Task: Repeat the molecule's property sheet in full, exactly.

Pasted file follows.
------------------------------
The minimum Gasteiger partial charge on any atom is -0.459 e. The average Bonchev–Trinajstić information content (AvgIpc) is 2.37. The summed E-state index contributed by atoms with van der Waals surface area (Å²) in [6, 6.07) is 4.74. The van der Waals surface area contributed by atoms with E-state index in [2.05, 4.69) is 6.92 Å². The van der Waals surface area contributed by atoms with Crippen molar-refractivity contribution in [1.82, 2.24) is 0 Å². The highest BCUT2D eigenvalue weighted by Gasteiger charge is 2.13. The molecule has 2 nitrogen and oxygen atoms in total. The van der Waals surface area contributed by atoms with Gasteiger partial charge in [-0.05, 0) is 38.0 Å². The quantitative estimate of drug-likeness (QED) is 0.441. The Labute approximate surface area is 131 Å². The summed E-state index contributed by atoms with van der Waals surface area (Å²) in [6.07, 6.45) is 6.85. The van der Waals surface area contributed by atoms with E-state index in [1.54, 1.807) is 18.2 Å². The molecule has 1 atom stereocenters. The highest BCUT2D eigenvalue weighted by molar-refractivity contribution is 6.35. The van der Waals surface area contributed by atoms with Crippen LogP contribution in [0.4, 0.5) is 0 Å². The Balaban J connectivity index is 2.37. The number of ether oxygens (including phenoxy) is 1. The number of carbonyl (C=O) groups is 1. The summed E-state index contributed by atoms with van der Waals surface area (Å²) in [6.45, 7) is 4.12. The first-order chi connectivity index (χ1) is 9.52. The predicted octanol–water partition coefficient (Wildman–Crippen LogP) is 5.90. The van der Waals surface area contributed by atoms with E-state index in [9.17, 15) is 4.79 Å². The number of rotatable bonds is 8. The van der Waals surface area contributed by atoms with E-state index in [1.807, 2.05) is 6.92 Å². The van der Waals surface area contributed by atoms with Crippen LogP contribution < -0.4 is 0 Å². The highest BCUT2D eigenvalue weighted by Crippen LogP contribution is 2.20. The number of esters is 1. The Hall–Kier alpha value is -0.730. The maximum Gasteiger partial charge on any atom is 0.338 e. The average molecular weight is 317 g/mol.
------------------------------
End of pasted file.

The minimum Gasteiger partial charge on any atom is -0.459 e. The average Bonchev–Trinajstić information content (AvgIpc) is 2.37. The summed E-state index contributed by atoms with van der Waals surface area (Å²) in [6, 6.07) is 4.74. The van der Waals surface area contributed by atoms with E-state index in [2.05, 4.69) is 6.92 Å². The van der Waals surface area contributed by atoms with Crippen molar-refractivity contribution in [1.82, 2.24) is 0 Å². The highest BCUT2D eigenvalue weighted by Gasteiger charge is 2.13. The molecule has 2 nitrogen and oxygen atoms in total. The van der Waals surface area contributed by atoms with Gasteiger partial charge in [-0.05, 0) is 38.0 Å². The quantitative estimate of drug-likeness (QED) is 0.441. The Labute approximate surface area is 131 Å². The summed E-state index contributed by atoms with van der Waals surface area (Å²) in [6.07, 6.45) is 6.85. The van der Waals surface area contributed by atoms with E-state index in [1.54, 1.807) is 18.2 Å². The molecule has 1 atom stereocenters. The highest BCUT2D eigenvalue weighted by molar-refractivity contribution is 6.35. The van der Waals surface area contributed by atoms with Crippen LogP contribution in [0.4, 0.5) is 0 Å². The Balaban J connectivity index is 2.37. The number of ether oxygens (including phenoxy) is 1. The number of carbonyl (C=O) groups is 1. The summed E-state index contributed by atoms with van der Waals surface area (Å²) in [6.45, 7) is 4.12. The first-order chi connectivity index (χ1) is 9.52. The predicted octanol–water partition coefficient (Wildman–Crippen LogP) is 5.90. The van der Waals surface area contributed by atoms with E-state index in [9.17, 15) is 4.79 Å². The number of rotatable bonds is 8. The van der Waals surface area contributed by atoms with E-state index in [1.807, 2.05) is 6.92 Å². The van der Waals surface area contributed by atoms with Crippen LogP contribution < -0.4 is 0 Å². The highest BCUT2D eigenvalue weighted by Crippen LogP contribution is 2.20. The number of esters is 1. The Hall–Kier alpha value is -0.730. The maximum Gasteiger partial charge on any atom is 0.338 e. The average molecular weight is 317 g/mol.